How Makers Are Desktop-Fabricating a Revolution of Things

When I was in high school in the late 1970's, we had workshop class as part of the "Industrial Arts" curriculum. It wasn't quite clear why this was a required credit—we lived in suburb of Washington, D.C., and there were no factories around and most of my friends' parents were lawyers and government workers. But learning how to use workshop tools—band saws, table saws, drill presses, and the like—was just part of a mid-twentieth-century American education. The bad kids made ninja throwing stars; the worst made bongs. I made a crude magazine stand that my parents tolerated until I left home; I was lucky to have kept all my fingers through the process. Meanwhile, girls were steered to "Home Economics" to learn about sewing, cooking, and painting, which was, in a sense, another form of required crafting and DIY education.

At home, I made Heathkit electronics kits, which involved soldering irons and weeks of painstaking work with wires and components but were the cheapest way to obtain something like a citizen's band radio or a stereo amplifier. Chemistry kits had actual chemicals in them (as opposed to little more than baking soda and a ream of legalist warnings, as is now sadly the case), and were great fun. Anybody with a cool or temperamental car spent the weekend under the hood with a wrench, hopping it up and otherwise tinkering with its mechanics. "Taking things apart to see how they work" was just what kids did, and finding users for the parts launched countless fantastic machines, some of which actually worked.

How Makers Are Desktop-Fabricating a Revolution of Things

But starting in the 1980s and 1990s, the romance of making things with your own hands started to fade. First manufacturing jobs were no longer a safe way to enter and stay in the middle class, and the workshop lost even its vocational appeal as the number of manufacturing workers in the employment rolls shrank. In its place came keyboards and screens. PCs were introduced, and all the good jobs used them; the school curriculum shifted to train kids to become "symbolic analysts," to use the social-science phrase for white-collar information work. Computer class replaced shop class. School budget cuts in the 1990s were the nail in the coffin; once the generation of workshop teachers retired, they were rarely replaced; the tools were sold or put in storage.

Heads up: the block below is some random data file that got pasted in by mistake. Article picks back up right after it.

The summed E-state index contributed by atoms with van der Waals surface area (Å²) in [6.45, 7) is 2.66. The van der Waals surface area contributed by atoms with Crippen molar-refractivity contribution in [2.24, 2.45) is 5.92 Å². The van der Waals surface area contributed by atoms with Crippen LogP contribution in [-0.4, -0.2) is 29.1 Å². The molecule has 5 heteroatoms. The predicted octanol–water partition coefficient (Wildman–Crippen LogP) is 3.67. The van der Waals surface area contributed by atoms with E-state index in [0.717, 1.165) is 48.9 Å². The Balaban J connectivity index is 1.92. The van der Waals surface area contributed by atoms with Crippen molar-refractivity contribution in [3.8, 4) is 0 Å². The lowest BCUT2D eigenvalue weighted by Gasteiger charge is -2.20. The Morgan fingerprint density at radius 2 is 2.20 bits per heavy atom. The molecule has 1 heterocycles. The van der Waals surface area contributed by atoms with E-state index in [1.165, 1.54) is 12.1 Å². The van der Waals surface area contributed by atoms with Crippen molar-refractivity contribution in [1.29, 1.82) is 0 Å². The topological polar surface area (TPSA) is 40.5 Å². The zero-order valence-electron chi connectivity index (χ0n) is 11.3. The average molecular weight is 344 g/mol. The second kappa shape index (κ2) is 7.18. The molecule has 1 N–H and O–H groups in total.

Imported Asian electronics became better and cheaper than Heathkit gear, and the shift from individual electronic components like resistors and transistors and capacitors to inscrutable microchips and integrated circuits made soldering skills pointless. Electronics became disposable boxes with "no user serviceable parts inside," as the warning labels put it. Heathkit left the kit business in 1992.

Cars evolved from carburetors and distributor caps that you could fiddle with to rule injection and electronic ignition that you couldn't. Chips replaced mechanical parts. The new cars didn't need as much maintenance, and even if you wanted to go under the hood there wasn't much you could fix or modify, other than to change the oil and the oil filter. The working parts were hermetically sealed and locked down, a price we happily paid for reliability and minimal upkeep.

Just as shop class disappeared with school budget cuts, better opportunities in the workplace for women and gender equality killed Home Economics. Kids grew up with computer and video games, not wrenches and band saws. The best minds of a generation were seduced by software and the infinite worlds to be created online, and they made the digital age we all live in today. That is how the world shifted from atoms to bits. The transformation has gone on for thirty years, a generation, and it's hard to argue with any of it.

But now, thirty years after "Industrial Arts" left the curriculum and large chunks of our manufacturing sectors have shifted overseas, there's finally a reason to get your hands dirty again. As desktop fabrication tools go mainstream, it's time to return "making things" to the high school curriculum, not as the shop class of old, but in the form of teaching design.

Today, schoolchildren learn how to use PowerPoint and Excel as part of their computer class, and they still learn to draw and sculpt in art class. But think how much better it would be if they could choose a third option: design class. Imagine a course where kids would learn to use free 3D CAD tools such as Sketchup or Autodesk 123D. Some would design buildings and fantastic structures, much as they sketch in their notebooks already. Others would create elaborate video game levels with landscapes and vehicles. And yet others would invent machines. Even better, imagine if each design classroom had a few 3D printers or a laser cutter. All those desktop design tools have a "Make" menu item. Kids could actually fabricate what they have drawn onscreen. Just consider what it would mean to them to hold something they dreamed up. This is how a generation of Makers will be created. This is how the next wave of manufacturing entrepreneurs will be born.

From the book: MAKERS: The New Industrial Revolution by Chris Anderson. Copyright 2012 by Chris Anderson. Published by arrangement with Crown Business, a division of Random House,